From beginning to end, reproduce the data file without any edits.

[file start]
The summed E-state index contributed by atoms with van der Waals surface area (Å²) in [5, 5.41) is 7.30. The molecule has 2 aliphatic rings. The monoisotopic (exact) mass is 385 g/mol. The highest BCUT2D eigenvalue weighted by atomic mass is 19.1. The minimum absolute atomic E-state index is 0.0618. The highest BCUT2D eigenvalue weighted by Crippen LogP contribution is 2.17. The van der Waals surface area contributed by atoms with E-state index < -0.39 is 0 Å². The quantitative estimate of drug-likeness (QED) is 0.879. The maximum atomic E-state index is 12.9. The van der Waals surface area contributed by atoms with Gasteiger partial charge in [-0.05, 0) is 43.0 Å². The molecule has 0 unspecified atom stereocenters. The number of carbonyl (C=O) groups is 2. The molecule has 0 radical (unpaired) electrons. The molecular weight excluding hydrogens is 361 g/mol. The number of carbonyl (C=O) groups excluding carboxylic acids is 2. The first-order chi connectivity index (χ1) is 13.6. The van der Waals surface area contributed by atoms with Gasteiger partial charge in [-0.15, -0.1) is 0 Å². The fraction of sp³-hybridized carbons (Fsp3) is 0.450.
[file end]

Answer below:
The summed E-state index contributed by atoms with van der Waals surface area (Å²) in [5, 5.41) is 7.30. The molecule has 2 aliphatic rings. The monoisotopic (exact) mass is 385 g/mol. The highest BCUT2D eigenvalue weighted by atomic mass is 19.1. The minimum absolute atomic E-state index is 0.0618. The highest BCUT2D eigenvalue weighted by Crippen LogP contribution is 2.17. The van der Waals surface area contributed by atoms with E-state index < -0.39 is 0 Å². The quantitative estimate of drug-likeness (QED) is 0.879. The maximum atomic E-state index is 12.9. The van der Waals surface area contributed by atoms with Gasteiger partial charge in [-0.05, 0) is 43.0 Å². The molecule has 0 unspecified atom stereocenters. The number of carbonyl (C=O) groups is 2. The molecule has 0 radical (unpaired) electrons. The molecular weight excluding hydrogens is 361 g/mol. The number of carbonyl (C=O) groups excluding carboxylic acids is 2. The first-order chi connectivity index (χ1) is 13.6. The van der Waals surface area contributed by atoms with Gasteiger partial charge in [-0.15, -0.1) is 0 Å². The fraction of sp³-hybridized carbons (Fsp3) is 0.450.